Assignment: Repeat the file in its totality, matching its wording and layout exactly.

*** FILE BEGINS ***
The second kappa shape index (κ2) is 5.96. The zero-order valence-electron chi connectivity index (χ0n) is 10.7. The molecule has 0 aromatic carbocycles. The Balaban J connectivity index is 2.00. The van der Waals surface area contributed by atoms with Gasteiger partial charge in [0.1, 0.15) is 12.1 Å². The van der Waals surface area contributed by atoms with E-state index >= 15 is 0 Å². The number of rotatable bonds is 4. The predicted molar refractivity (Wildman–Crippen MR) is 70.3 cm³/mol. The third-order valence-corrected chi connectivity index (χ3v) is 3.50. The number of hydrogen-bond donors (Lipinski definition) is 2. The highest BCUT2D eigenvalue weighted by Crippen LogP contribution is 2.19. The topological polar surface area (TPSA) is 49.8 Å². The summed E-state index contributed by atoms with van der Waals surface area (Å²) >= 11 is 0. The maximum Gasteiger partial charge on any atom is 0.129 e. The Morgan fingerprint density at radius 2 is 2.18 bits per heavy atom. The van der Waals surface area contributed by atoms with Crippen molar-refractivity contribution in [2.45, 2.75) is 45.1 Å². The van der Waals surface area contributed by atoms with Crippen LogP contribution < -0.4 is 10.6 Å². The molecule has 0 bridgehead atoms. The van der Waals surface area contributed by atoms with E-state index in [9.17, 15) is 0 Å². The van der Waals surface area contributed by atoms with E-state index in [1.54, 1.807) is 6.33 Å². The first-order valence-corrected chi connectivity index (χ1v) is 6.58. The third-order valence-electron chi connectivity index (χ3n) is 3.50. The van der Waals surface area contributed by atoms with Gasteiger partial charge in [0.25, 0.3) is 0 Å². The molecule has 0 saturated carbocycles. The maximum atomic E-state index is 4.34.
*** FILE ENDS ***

The second kappa shape index (κ2) is 5.96. The zero-order valence-electron chi connectivity index (χ0n) is 10.7. The molecule has 0 aromatic carbocycles. The Balaban J connectivity index is 2.00. The van der Waals surface area contributed by atoms with Gasteiger partial charge in [0.1, 0.15) is 12.1 Å². The van der Waals surface area contributed by atoms with E-state index >= 15 is 0 Å². The number of rotatable bonds is 4. The predicted molar refractivity (Wildman–Crippen MR) is 70.3 cm³/mol. The third-order valence-corrected chi connectivity index (χ3v) is 3.50. The number of hydrogen-bond donors (Lipinski definition) is 2. The highest BCUT2D eigenvalue weighted by Crippen LogP contribution is 2.19. The topological polar surface area (TPSA) is 49.8 Å². The summed E-state index contributed by atoms with van der Waals surface area (Å²) >= 11 is 0. The maximum Gasteiger partial charge on any atom is 0.129 e. The Morgan fingerprint density at radius 2 is 2.18 bits per heavy atom. The van der Waals surface area contributed by atoms with Crippen molar-refractivity contribution in [2.45, 2.75) is 45.1 Å². The van der Waals surface area contributed by atoms with Crippen LogP contribution < -0.4 is 10.6 Å². The molecule has 0 bridgehead atoms. The van der Waals surface area contributed by atoms with E-state index in [9.17, 15) is 0 Å². The van der Waals surface area contributed by atoms with E-state index in [1.54, 1.807) is 6.33 Å². The first-order valence-corrected chi connectivity index (χ1v) is 6.58. The third-order valence-electron chi connectivity index (χ3n) is 3.50. The van der Waals surface area contributed by atoms with Gasteiger partial charge in [0.25, 0.3) is 0 Å². The molecule has 0 saturated carbocycles. The maximum atomic E-state index is 4.34.